With Union Backing, Sanders Wants to Block Companies from Using Tax Havens
February 7, 2013 - 9:14 am
Watch out, Cayman Islands; hello, Campaign 2012 narrative: Sen. Bernie Sanders (I-Vt.) introduced a bill today to keep corporations from using popular tax havens.
The legislation, with a companion bill to be introduced in the House by Rep. Jan Schakowksy (D-Ill.) also would end tax breaks for companies that ship jobs and factories overseas.
“At a time when we have a $16.5 trillion national debt and an unsustainable federal deficit; at a time when roughly one-quarter of the largest corporations in America are paying no federal income taxes; and at a time when corporate profits are at an all-time high, it is past time for corporate America to contribute significantly to deficit reduction,” said Sanders, a member of the Senate Budget Committee, at a news conference today.
“Even as profits grow to record levels, corporations’ share of tax revenues paid has dropped significantly in recent decades. Sen. Sanders and I are offering a comprehensive and commonsense solution that would eliminate tax subsidizes for big oil companies and corporations that are shipping jobs and profits overseas,” Schakowsky said.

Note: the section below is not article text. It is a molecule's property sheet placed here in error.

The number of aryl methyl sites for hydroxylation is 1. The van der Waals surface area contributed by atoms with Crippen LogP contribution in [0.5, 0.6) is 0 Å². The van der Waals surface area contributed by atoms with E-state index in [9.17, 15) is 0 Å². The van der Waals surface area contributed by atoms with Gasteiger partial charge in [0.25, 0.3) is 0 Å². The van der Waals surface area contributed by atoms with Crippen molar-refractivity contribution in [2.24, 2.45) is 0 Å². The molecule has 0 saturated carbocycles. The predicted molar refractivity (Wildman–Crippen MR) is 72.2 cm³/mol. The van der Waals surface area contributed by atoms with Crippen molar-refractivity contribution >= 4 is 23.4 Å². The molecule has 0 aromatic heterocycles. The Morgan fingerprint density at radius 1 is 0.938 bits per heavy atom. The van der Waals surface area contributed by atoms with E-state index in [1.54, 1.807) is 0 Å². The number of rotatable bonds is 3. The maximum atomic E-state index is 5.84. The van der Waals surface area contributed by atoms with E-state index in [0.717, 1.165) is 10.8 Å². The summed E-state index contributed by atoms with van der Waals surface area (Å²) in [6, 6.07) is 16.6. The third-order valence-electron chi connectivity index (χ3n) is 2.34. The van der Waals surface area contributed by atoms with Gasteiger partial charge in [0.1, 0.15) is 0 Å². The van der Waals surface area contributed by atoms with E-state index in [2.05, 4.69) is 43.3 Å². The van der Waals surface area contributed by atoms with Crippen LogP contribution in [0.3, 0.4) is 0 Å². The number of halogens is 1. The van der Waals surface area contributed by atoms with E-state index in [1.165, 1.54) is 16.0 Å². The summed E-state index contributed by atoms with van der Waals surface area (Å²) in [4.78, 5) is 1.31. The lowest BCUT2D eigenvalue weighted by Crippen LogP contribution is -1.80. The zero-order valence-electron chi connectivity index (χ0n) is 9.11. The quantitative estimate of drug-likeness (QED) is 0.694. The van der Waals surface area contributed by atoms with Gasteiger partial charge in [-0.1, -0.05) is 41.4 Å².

Sanders was joined at the news conference by Bob McIntyre, director of Citizens for Tax Justice; Damon Silvers, the policy director for the AFL-CIO; and Dorigen Hoffman, policy director for the Norwich, Vt.-based Clean Yield Asset Management.
AFL-CIO president Richard Trumka said the legislation “would increase investment, employment and wages in the United States,” while Service Employees International Union president Mary Kay Henry said the proposal would “raise revenue, restore fairness to our tax code and create good jobs in the U.S.”
Sanders also released a report today on how 31 corporations represented by the Business Roundtable have avoided $128 billion in federal income taxes by setting up more than 500 subsidiaries in tax haven countries.
The Corporate Tax Fairness Act would require businesses to pay U.S. taxes on their offshore profits as they are earned. Currently, they’re allowed to defer or delay taxes on overseas profits until the money is brought back into the United States.